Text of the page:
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Joakim Noah and the defending national champion Florida Gators enter the NCAA tournament as the top seed in the Midwest regional.
AP photo by John Bazemore
Joakim Noah and the defending national champion Florida Gators enter the NCAA tournament as the top seed in the Midwest regional.

Let the March Madness begin
Defending champs gets top overall seed; major conferences dominate pairings

By Eddie Pells
Associated Press Writer

So much for the little guy. Big boys like defending champion Florida and No. 1-ranked Ohio State are among the top-seeded favorites, while the darling mid-major teams get surprisingly few chances to turn the NCAA tournament into a free-for-all for underdogs.

March Madness officially began Sunday when the pairings were announced, kicking off office and online pools and triggering debate about seedings, who went where and who didn’t make it at all.

Florida will try to become the first team since 1992 to repeat as champion — and the first ever with the same five starters — and the Gators will do it with their first overall top seed in the tournament. They leapfrogged Ohio State courtesy of three straight routs in the Southeastern Conference tournament.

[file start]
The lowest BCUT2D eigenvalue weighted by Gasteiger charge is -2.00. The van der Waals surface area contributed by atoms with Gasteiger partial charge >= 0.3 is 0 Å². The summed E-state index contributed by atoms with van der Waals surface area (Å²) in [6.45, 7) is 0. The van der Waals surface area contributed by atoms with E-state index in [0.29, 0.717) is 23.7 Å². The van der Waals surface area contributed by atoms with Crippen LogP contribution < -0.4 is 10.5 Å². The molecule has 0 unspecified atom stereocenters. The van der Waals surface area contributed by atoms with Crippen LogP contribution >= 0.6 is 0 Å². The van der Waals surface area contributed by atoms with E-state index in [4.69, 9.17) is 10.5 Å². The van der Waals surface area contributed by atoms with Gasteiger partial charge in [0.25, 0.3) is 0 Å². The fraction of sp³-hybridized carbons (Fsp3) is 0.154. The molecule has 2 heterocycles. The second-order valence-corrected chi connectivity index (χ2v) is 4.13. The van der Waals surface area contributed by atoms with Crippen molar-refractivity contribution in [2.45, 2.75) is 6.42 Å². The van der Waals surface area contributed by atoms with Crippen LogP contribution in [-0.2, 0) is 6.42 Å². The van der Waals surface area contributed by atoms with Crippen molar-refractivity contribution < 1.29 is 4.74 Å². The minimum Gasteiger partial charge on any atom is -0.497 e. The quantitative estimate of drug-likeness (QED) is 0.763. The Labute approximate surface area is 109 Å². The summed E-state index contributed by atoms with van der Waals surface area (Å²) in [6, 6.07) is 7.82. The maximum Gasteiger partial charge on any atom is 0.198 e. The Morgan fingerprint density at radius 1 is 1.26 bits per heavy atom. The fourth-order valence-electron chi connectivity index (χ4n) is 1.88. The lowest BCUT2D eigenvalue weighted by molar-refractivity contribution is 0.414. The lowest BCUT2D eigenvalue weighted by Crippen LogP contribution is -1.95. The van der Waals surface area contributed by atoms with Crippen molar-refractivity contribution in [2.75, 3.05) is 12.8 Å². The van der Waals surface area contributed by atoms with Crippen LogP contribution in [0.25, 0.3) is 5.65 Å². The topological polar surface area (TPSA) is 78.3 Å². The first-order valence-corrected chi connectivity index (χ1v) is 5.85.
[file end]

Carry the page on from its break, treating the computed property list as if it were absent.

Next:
North Carolina and Kansas were the other No. 1 seeds, rounding out a group that each won both its regular-season and conference tournament championships.

“It’s a compliment to our season as a body of work,” said Florida coach Billy Donovan, whose team rebounded to finish 29-5 after losing three games at the end of the regular season.

Still, it’s hardly a guarantee the Gators will be in Atlanta for the Final Four on March 31.

Last season, they won it all as a No. 3 seed, and not a single top-seeded school made it to the Final Four for the first time since 1980.

Falling to a No. 2 was last year’s national runner-up, UCLA, which looked headed for a No. 1 seed until losing its last two games, including the quarterfinals of the Pac-10 tournament.

But the real surprise came in the meager number of at-large bids handed out to mid-major teams. Only six of 34 spots went to the little guys, down from eight last year and 12 in 2004.

It means fewer opportunities for a repeat of last year, when 11th-seeded George Mason — the commuter college in Virginia — struck a blow for the underdog in a stirring trip to the Final Four.

“Last year, the impression was that the tournament committee had gone overboard in selecting mid-majors,” selection committee chairman Gary Walters said. “But when we start the process, we throw conference affiliation out the window ... and it shakes out where it shakes out.”

While their sheer quantity wasn’t impressive, some mid-majors thrived in other ways. Southern Illinois earned a fourth seed and Butler a fifth. Meanwhile, Big South champion Winthrop and America East champion Albany were seeded unusually high at 11th and 13th, respectively.